The Western Saddle: Saddle Fork

Saddle Fork: The fork of early saddles was created by a single forked tree branch. Today it is made of the same wood as the rest of the tree. (see Saddle Overview)

Fitting the Rider to Saddle Swells: The swells (padded fork) of a saddle have significance to the fit and use. A narrow swell is preferred by most Ropers so that it won’t interfere with the action of the rope. A wider swell is desired by trail riders or riders who ride in rough country or rough horses because it gives a more secure seat to help keep the rider in the saddle.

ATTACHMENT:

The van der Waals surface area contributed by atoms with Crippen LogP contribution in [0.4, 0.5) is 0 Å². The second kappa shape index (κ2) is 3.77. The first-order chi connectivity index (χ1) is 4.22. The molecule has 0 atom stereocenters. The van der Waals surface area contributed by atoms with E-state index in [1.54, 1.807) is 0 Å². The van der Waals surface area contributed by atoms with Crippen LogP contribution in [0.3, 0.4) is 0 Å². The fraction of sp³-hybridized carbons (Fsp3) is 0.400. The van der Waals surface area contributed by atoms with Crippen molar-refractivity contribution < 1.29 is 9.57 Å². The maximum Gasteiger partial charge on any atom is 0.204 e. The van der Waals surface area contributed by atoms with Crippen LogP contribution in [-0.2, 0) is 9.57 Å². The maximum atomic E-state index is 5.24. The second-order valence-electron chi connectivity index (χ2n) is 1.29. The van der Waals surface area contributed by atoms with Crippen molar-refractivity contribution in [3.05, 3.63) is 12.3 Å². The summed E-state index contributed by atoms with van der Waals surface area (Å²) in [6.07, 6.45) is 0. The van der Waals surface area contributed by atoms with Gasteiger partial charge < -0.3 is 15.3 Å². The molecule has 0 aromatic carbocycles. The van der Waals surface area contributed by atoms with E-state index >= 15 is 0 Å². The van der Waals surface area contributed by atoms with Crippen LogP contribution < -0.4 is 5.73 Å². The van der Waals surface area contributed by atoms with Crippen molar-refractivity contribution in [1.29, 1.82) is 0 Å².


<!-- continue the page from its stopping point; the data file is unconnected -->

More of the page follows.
Fork Angle: The straighter the fork sits on the front of the saddle, the less room is available in the seat. A full slope tree slants forward 25 to 40 degrees and allows more forward movement in the seat. You can see from the illustration how much more room there is in a seat with a full slope than one with a straight up slope.

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